Rock Gardens: Alpine Rocks
Rock plants are normally referred to as “alpine”, but there is a difference. Alpines grow on mountaintops above the timber line, where as rock plants grow at any elevation among the rocks. Alpines first received their name on the Alps of Europe, but now from any mountain peak on any continent. They are small plants, usually tufted, are unable to compete with the vigor of plants of larger growth.
True alpines become difficult to grow in garden soils and at sea levels, and for the average rock garden where most of us live, it is often best to avoid these types of plants. Yet after Arabis, Iberis, and Phlox have taken over the rock garden, alpines may seem like a nice change in pace. The construction of an alpine rock garden takes a lot of determination and creative means. The soil areas must be narrow and perfectly drained below and on the surface.
For an alpine garden, freely insert gravel and rock chips into the soil mixture, and provide a rooting depth of at least three feet. The soil in the crevices should be the poorest of quality and reach far back into the bank. This is the first and greatest requirement. Surface drainage is the next issue, so be cautious with any water features or fountains. If you notice water standing for hours about the crowns of alpines, they will die. The pockets must be raised above the adjacent soil or given a steep slope.
It is hard to create a perfect surface drainage, and you will be able to tell if it fails because the plants will die. The next provision is to make up for the lower altitude of their new home. Few of us have gardens at an altitude of two or three miles, where the air is cool and moist. On flat plains, in the dust and heat of cities, it is nearly impossible for these plants to survive.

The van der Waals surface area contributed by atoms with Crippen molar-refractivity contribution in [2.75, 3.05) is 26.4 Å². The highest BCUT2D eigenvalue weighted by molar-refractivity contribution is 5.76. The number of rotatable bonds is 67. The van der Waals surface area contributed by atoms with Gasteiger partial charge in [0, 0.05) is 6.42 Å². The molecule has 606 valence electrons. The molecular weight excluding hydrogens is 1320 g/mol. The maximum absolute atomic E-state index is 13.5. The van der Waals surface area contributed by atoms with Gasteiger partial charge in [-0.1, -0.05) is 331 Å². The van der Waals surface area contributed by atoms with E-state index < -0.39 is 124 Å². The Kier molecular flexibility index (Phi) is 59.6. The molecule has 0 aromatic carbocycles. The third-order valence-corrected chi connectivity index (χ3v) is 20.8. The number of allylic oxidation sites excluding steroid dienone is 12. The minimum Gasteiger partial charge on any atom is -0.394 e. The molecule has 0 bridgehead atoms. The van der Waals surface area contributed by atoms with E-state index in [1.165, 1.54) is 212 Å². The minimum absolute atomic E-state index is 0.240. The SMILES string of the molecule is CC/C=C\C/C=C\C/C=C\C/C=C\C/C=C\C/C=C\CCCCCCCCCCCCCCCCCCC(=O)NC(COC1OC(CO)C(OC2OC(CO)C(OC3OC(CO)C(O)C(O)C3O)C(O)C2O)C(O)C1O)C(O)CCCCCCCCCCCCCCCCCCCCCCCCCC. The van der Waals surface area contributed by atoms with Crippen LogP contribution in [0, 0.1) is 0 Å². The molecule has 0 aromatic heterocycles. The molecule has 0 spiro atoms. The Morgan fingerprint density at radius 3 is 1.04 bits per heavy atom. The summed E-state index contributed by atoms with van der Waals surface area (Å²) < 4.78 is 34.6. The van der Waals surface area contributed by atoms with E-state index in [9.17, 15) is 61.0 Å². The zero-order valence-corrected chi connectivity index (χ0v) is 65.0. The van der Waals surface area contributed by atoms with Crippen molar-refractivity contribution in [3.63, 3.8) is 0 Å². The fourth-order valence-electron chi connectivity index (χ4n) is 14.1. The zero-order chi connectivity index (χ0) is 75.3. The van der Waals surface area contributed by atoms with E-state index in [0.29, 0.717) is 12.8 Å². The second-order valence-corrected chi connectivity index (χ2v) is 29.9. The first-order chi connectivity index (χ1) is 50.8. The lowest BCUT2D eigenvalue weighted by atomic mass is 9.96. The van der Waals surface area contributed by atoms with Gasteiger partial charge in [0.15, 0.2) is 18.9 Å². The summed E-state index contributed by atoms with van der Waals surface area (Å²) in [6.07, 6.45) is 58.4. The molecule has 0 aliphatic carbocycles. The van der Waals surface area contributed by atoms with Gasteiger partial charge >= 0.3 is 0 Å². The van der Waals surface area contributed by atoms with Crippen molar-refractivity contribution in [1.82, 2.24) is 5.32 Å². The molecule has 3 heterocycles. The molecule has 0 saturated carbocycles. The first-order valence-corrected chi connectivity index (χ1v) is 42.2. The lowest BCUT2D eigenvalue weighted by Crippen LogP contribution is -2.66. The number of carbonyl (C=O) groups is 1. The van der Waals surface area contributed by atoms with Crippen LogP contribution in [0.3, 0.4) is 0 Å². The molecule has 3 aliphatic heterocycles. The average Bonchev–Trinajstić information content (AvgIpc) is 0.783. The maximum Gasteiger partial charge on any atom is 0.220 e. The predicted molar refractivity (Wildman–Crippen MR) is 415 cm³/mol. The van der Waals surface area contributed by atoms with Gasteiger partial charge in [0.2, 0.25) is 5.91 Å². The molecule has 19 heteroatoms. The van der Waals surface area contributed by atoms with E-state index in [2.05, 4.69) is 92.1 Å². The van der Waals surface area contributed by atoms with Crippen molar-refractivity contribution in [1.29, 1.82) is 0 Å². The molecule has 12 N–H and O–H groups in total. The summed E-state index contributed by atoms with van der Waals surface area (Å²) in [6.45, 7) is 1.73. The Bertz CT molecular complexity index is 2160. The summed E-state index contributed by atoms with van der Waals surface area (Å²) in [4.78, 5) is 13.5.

There are quite a few things you can do to make these plants comfortable. If you live near the sea, or in a location close to the water, where moist air comes in helps, but in hot, dry summers the alpine garden should be watered with the sprinkler in the evening if there are no heavy night dews. The morning shade should be kept as long as possible, to keep the benefit of night dew for the greatest number of hours.
Alpines need full skylight and free air circulation, and should not be in the shade of trees or buildings. Alpines should not, however, feel the full force of midday sun. Thus, the greatest possible use must be made of the low angle of slope to the north, with plenty of upstanding rocks to cut the rays of the sun. A bank facing directly to the north is a good alpine possibility, but best of all is a deep cut like the sides of a sunken drive running some- what east-west, with a cool breeze drawing through from woodland or lake.
Natural ravines are frequently found, and with a little expense, can make perfect alpine gardens. By keeping the alpines out of baking sun and in a cool air, you can keep them alive. This is especially true of all the smaller Saxifrages. One more detail, the most essential, is surface drainage close about the crown. An alpine will not deal with wetness among the foliage and should have a pack of stone chips holding the crown from the soil below.
These plants will need fed, each year, with chips of rock the size of corn grains. This will also help with winterkilling and frost-heaving when the chip blanket is present. As for winter protection, the North Slope and chip blanket will take care of the mild winters, and in the cold winters with plenty of snow, the alpines will take a new interest into their new home.